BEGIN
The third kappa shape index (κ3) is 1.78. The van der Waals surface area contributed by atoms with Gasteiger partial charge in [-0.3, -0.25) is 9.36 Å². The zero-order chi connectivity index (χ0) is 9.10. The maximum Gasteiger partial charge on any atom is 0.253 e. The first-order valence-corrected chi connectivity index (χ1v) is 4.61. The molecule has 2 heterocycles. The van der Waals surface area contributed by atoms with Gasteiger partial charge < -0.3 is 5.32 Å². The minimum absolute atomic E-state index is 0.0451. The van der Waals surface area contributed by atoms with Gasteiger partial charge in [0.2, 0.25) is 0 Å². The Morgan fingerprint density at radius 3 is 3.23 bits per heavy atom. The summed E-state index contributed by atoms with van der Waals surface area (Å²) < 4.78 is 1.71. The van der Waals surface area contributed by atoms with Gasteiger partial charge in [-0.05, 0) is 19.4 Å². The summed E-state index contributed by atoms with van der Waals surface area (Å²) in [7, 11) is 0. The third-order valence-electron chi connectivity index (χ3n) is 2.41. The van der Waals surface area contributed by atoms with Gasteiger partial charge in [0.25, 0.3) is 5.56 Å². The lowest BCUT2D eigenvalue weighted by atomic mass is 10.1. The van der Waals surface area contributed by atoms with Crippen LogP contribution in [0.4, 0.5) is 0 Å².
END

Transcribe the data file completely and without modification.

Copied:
The third kappa shape index (κ3) is 1.78. The van der Waals surface area contributed by atoms with Gasteiger partial charge in [-0.3, -0.25) is 9.36 Å². The zero-order chi connectivity index (χ0) is 9.10. The maximum Gasteiger partial charge on any atom is 0.253 e. The first-order valence-corrected chi connectivity index (χ1v) is 4.61. The molecule has 2 heterocycles. The van der Waals surface area contributed by atoms with Gasteiger partial charge < -0.3 is 5.32 Å². The minimum absolute atomic E-state index is 0.0451. The van der Waals surface area contributed by atoms with Gasteiger partial charge in [0.2, 0.25) is 0 Å². The Morgan fingerprint density at radius 3 is 3.23 bits per heavy atom. The summed E-state index contributed by atoms with van der Waals surface area (Å²) < 4.78 is 1.71. The van der Waals surface area contributed by atoms with Gasteiger partial charge in [-0.05, 0) is 19.4 Å². The summed E-state index contributed by atoms with van der Waals surface area (Å²) in [7, 11) is 0. The third-order valence-electron chi connectivity index (χ3n) is 2.41. The van der Waals surface area contributed by atoms with Gasteiger partial charge in [0.25, 0.3) is 5.56 Å². The lowest BCUT2D eigenvalue weighted by atomic mass is 10.1. The van der Waals surface area contributed by atoms with Crippen LogP contribution in [0.4, 0.5) is 0 Å².